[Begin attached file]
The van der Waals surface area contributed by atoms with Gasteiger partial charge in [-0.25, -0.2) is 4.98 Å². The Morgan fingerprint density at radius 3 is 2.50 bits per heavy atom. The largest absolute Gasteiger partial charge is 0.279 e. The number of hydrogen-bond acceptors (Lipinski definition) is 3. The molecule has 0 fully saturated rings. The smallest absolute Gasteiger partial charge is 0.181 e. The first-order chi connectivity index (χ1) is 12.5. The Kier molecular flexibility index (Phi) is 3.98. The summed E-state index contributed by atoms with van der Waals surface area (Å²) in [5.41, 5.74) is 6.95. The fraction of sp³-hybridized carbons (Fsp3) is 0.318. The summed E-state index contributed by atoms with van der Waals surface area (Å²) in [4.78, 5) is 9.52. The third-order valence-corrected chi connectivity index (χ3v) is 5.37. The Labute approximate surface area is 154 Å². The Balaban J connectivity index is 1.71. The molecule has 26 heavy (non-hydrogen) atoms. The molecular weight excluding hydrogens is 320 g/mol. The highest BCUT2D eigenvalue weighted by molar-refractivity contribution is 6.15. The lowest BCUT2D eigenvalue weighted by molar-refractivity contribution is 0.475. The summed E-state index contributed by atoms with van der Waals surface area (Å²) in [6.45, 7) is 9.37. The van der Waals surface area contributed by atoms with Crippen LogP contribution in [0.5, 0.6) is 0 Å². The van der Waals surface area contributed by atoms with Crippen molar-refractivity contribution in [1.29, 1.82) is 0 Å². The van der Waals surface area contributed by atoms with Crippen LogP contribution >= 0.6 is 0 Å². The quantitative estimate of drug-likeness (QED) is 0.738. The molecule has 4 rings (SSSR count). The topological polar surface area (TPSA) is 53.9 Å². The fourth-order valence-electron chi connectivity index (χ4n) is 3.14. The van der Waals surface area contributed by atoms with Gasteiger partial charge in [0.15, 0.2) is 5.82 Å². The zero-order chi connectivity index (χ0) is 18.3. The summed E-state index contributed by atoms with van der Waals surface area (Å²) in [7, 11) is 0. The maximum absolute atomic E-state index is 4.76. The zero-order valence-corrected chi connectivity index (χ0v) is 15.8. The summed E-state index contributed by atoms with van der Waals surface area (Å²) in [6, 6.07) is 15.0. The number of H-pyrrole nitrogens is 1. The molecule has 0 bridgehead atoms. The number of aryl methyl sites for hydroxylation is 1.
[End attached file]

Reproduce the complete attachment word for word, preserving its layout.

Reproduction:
The van der Waals surface area contributed by atoms with Gasteiger partial charge in [-0.25, -0.2) is 4.98 Å². The Morgan fingerprint density at radius 3 is 2.50 bits per heavy atom. The largest absolute Gasteiger partial charge is 0.279 e. The number of hydrogen-bond acceptors (Lipinski definition) is 3. The molecule has 0 fully saturated rings. The smallest absolute Gasteiger partial charge is 0.181 e. The first-order chi connectivity index (χ1) is 12.5. The Kier molecular flexibility index (Phi) is 3.98. The summed E-state index contributed by atoms with van der Waals surface area (Å²) in [5.41, 5.74) is 6.95. The fraction of sp³-hybridized carbons (Fsp3) is 0.318. The summed E-state index contributed by atoms with van der Waals surface area (Å²) in [4.78, 5) is 9.52. The third-order valence-corrected chi connectivity index (χ3v) is 5.37. The Labute approximate surface area is 154 Å². The Balaban J connectivity index is 1.71. The molecule has 26 heavy (non-hydrogen) atoms. The molecular weight excluding hydrogens is 320 g/mol. The highest BCUT2D eigenvalue weighted by molar-refractivity contribution is 6.15. The lowest BCUT2D eigenvalue weighted by molar-refractivity contribution is 0.475. The summed E-state index contributed by atoms with van der Waals surface area (Å²) in [6.45, 7) is 9.37. The van der Waals surface area contributed by atoms with Crippen LogP contribution in [0.5, 0.6) is 0 Å². The van der Waals surface area contributed by atoms with Crippen molar-refractivity contribution in [1.29, 1.82) is 0 Å². The van der Waals surface area contributed by atoms with Crippen LogP contribution >= 0.6 is 0 Å². The quantitative estimate of drug-likeness (QED) is 0.738. The molecule has 4 rings (SSSR count). The topological polar surface area (TPSA) is 53.9 Å². The fourth-order valence-electron chi connectivity index (χ4n) is 3.14. The van der Waals surface area contributed by atoms with Gasteiger partial charge in [0.15, 0.2) is 5.82 Å². The zero-order chi connectivity index (χ0) is 18.3. The summed E-state index contributed by atoms with van der Waals surface area (Å²) in [7, 11) is 0. The maximum absolute atomic E-state index is 4.76. The zero-order valence-corrected chi connectivity index (χ0v) is 15.8. The summed E-state index contributed by atoms with van der Waals surface area (Å²) in [6, 6.07) is 15.0. The number of H-pyrrole nitrogens is 1. The molecule has 0 bridgehead atoms. The number of aryl methyl sites for hydroxylation is 1.